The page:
At Tandem, we believe design should be centered around the people using the product. This is especially true with our work on MIRS, the MEPCOM (Military Entrance Processing Command) Integrated Resource System. It’s a software system used to track military applicants during their enlistment process and houses applicants’ aptitude tests, medical exams, pre-enlistment interviews, background checks, and more.
Working on this project, I realized that our user-centered approach can be applied to the ideation process with developers. The devs were consistently trying to solve for all scenarios, making it difficult for the design team to break down and work on design flows in bite-size chunks.
We started with one scenario, keeping in mind the golden rule of designing for the 80% but accounting for the other 20%. Designs should always be optimized for the majority scenario, but also need solutions for those not-so-happy paths.
Diving into the other 20% (or trying to solve 100%!) can bring up all the ‘what if’ questions and while important, these questions can dominate the conversation and bring up extremely unlikely scenarios. It can feel like a black hole! The most important thing is that we try our best to accommodate for all scenarios. Empathy is key, for each other as we work together and for the user who will be interacting with the product — which is why user flows were so helpful during this process.
In my experience, here are three benefits of creating a user flow when working on a cross-disciplinary team:
Provides constraints and boundaries
I think developers do a great job of thinking of different situations when working on a software project. While it’s wonderful to think of various scenarios the user could encounter, sometimes all the ‘what-ifs’ make it hard for designers to grasp the experience. Creating this user flow provided helpful constraints and boundaries to work within while considering the technical constraints of the problem and the user journey.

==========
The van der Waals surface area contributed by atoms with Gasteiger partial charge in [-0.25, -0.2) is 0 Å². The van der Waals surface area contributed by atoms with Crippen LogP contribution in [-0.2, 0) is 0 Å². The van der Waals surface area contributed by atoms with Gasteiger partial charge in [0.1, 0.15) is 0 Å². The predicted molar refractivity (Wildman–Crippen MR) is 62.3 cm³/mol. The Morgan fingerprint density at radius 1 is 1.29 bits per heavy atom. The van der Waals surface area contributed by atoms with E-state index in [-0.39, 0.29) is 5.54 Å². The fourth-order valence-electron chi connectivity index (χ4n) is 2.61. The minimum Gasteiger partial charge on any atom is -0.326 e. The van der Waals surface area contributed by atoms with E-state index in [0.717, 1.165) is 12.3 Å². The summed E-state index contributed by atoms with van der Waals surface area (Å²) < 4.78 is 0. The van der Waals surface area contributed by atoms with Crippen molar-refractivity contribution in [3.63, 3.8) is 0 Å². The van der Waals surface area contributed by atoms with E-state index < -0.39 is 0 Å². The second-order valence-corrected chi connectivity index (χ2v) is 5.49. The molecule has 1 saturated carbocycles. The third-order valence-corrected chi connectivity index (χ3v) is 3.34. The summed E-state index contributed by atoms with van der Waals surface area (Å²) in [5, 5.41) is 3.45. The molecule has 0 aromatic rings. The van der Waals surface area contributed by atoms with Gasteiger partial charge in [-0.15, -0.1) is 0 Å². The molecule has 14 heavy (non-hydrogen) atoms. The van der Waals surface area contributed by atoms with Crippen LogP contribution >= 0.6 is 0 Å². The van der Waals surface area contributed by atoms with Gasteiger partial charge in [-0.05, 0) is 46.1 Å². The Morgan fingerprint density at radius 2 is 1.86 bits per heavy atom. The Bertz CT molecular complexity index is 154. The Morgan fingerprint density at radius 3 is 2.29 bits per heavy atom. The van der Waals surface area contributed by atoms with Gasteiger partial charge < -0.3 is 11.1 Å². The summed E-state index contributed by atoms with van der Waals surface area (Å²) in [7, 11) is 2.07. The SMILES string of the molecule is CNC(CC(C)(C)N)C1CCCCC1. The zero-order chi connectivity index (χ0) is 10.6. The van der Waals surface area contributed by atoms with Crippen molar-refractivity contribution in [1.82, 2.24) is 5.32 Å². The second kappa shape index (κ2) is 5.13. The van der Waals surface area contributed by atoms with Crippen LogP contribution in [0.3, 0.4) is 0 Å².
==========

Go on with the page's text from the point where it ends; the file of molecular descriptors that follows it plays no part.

In the beginning, the developers’ minds were zooming ahead trying to solve problems that haven’t yet arisen. Together, the design and development teams worked to define three very specific scenarios and user flows for each. It helped all of us get on the same page and parse out the unnecessary.
We organized the three specific scenarios from most ideal to least ideal, using the colors green, yellow, and red. The green user flow is the happy path — the fingerprint scanner successfully captures the applicant’s fingerprints and stores them in the database.
The less-successful path (yellow path) is where the applicant’s fingerprints already exist in the system and the MEPCOM employee needs to resolve the duplicate entry.
The least ideal path (red path) is where the applicant’s fingerprints are already in the system, but unfortunately do not match the name or Social Security Number they’ve provided.
There are bound to be forks in the road with all three scenarios, but defining them helped establish boundaries to work within. What does the MEPCOM employee have to do? What does the applicant have to do in each situation? Asking these questions guided the interaction design decisions within each step, and the technology to build it.
Provides common ground
Creating the three specific user flows provided common ground for everyone on the project. There is now common terminology for the team to use, as each flow has a name for everyone to refer to.
With the developers and designers collaborating to create the user flow, everyone was now using the same vocabulary. The flows we created in Figma not only made it readable for those working directly on the project but also made it possible for business stakeholders to sign off on our approach for each scenario.
Sets up the space for working with empathy
The user flows helped everyone on the team understand what a MEPCOM employee needs to do to capture a fingerprint for an applicant. But most importantly, it got everyone ideating with empathy in mind.
All team members could step into the user’s shoes — what are some potential UX and technological issues here? How can we create an experience that accommodates a large number of applicants? Are we missing any steps?
Day-to-day, developers and designers are working behind a screen — we aren’t physically present at the MEPS locations across the country. These user flows are a tool that allows us to imagine what the MEPCOM employee’s days are like without being there in person, efficiently bringing empathy into the process.
Ultimately, user flows are one of the many UX tools that allow us to organize our thoughts, create common understanding, and communicate with various stakeholders. Working on MEPCOM, the user flows helped the developers and designers channel their great thinking while considering technical constraints. Making these maps part of a project kickoff gets everyone involved, which sets up a cross-disciplinary team for success.
Not sure where to begin with a cross-disciplinary team? Contact us!